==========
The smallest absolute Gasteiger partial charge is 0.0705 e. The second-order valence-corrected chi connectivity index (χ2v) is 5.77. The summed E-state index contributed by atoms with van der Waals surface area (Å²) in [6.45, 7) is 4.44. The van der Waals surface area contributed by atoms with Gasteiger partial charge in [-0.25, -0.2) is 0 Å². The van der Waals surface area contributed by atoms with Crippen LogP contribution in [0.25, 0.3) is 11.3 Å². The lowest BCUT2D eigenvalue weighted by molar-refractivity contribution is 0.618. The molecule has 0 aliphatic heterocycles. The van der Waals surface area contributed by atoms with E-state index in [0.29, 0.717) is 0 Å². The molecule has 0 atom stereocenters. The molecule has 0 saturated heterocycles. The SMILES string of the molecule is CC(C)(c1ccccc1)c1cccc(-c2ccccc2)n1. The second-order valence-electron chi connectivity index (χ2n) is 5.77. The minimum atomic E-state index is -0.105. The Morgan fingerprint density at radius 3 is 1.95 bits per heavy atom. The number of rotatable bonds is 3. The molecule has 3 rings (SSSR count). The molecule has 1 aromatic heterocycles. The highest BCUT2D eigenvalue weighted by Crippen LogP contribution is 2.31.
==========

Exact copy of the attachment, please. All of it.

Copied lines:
The smallest absolute Gasteiger partial charge is 0.0705 e. The second-order valence-corrected chi connectivity index (χ2v) is 5.77. The summed E-state index contributed by atoms with van der Waals surface area (Å²) in [6.45, 7) is 4.44. The van der Waals surface area contributed by atoms with Gasteiger partial charge in [-0.25, -0.2) is 0 Å². The van der Waals surface area contributed by atoms with Crippen LogP contribution in [0.25, 0.3) is 11.3 Å². The lowest BCUT2D eigenvalue weighted by molar-refractivity contribution is 0.618. The molecule has 0 aliphatic heterocycles. The van der Waals surface area contributed by atoms with E-state index in [0.29, 0.717) is 0 Å². The molecule has 0 atom stereocenters. The molecule has 0 saturated heterocycles. The SMILES string of the molecule is CC(C)(c1ccccc1)c1cccc(-c2ccccc2)n1. The second-order valence-electron chi connectivity index (χ2n) is 5.77. The minimum atomic E-state index is -0.105. The Morgan fingerprint density at radius 3 is 1.95 bits per heavy atom. The number of rotatable bonds is 3. The molecule has 3 rings (SSSR count). The molecule has 1 aromatic heterocycles. The highest BCUT2D eigenvalue weighted by Crippen LogP contribution is 2.31.